"As originally enacted in 1920, the [Georgia] Workers' Compensation Act did not subrogate the employer to any part of the employee's claim against a third party. [Cit.] In 1922, the Act was amended to extend subrogation rights to the employer under certain circumstances. See former Code Ann. 114-403; [cit.] However, in 1972, the employer's subrogation rights were abolished by the repeal of former Code Ann. 114-403. [Cit.] Further, it has been held that any subrogation claim which an insurer under the Georgia Workers' Compensation Act may have against a third-party tortfeasor who has caused the death or disability of an employee arises solely by operation of statute. [Cit.]" K-Mart Apparel Corp. v. Temples, 260 Ga. 871
, 873 (1) (401 SE2d 5
) (1991); see also Sargent, supra at 93. The Georgia legislature has now enacted OCGA 34-9-11.1
, which again extends to the employer or its insurer the right to be subrogated to an employee's claim against a third party to the extent it has paid workers compensation. OCGA 34-9-11.1
, however, did not become effective until after Glomski filed his tort action. 3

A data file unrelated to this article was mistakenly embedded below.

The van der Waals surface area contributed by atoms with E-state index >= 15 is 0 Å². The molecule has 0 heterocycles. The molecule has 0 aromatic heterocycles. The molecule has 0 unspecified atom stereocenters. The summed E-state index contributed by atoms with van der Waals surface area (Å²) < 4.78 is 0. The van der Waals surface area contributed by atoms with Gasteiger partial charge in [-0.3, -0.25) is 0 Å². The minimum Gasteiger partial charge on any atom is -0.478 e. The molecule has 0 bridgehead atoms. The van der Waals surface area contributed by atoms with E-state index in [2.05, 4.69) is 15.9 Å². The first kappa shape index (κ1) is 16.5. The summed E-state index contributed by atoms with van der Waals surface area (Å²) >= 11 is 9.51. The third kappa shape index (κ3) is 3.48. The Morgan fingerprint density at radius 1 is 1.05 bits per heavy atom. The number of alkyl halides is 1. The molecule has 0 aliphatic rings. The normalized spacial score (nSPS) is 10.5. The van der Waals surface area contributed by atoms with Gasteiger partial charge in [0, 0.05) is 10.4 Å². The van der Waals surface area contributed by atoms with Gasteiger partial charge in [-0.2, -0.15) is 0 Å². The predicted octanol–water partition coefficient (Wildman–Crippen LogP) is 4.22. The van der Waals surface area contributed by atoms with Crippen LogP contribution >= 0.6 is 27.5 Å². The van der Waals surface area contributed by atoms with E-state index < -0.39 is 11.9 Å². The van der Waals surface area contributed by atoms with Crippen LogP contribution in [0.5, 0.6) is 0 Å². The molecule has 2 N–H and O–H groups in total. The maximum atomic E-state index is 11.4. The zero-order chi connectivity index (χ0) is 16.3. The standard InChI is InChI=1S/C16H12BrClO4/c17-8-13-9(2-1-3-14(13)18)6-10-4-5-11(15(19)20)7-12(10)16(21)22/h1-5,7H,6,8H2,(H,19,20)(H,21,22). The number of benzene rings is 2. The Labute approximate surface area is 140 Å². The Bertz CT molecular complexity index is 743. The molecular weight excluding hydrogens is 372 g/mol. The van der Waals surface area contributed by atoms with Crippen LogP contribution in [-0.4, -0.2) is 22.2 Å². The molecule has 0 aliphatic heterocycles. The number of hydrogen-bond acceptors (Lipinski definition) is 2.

"Laws prescribe only for the future; they can not . . . , usually, have a retrospective operation, [cit.]; and the settled rule for the construction of statutes is not to give them a retrospective operation, unless their language imperatively requires it. [Cit.]" (Punctuation omitted.) Hart v. Owens-Illinois, 250 Ga. 397
, 398 (297 SE2d 462
) (1982). The language of OCGA 34-9-11.1
does not imperatively require retrospective application of it. Because the statute provides a substantive, rather than procedural, change in the law, it should not be applied retroactively. Dan River, Inc. v. Carroll, 192 Ga. App. 537
, 538 (2) (385 SE2d 686
) (1989). Thus, at the time Glomski was injured, received workers' compensation and filed his tort action, Maryland Casualty did not have a right of subrogation under Georgia law. The trial court therefore correctly denied Maryland Casualty's motion to intervene as a matter of right under OCGA 9-11-24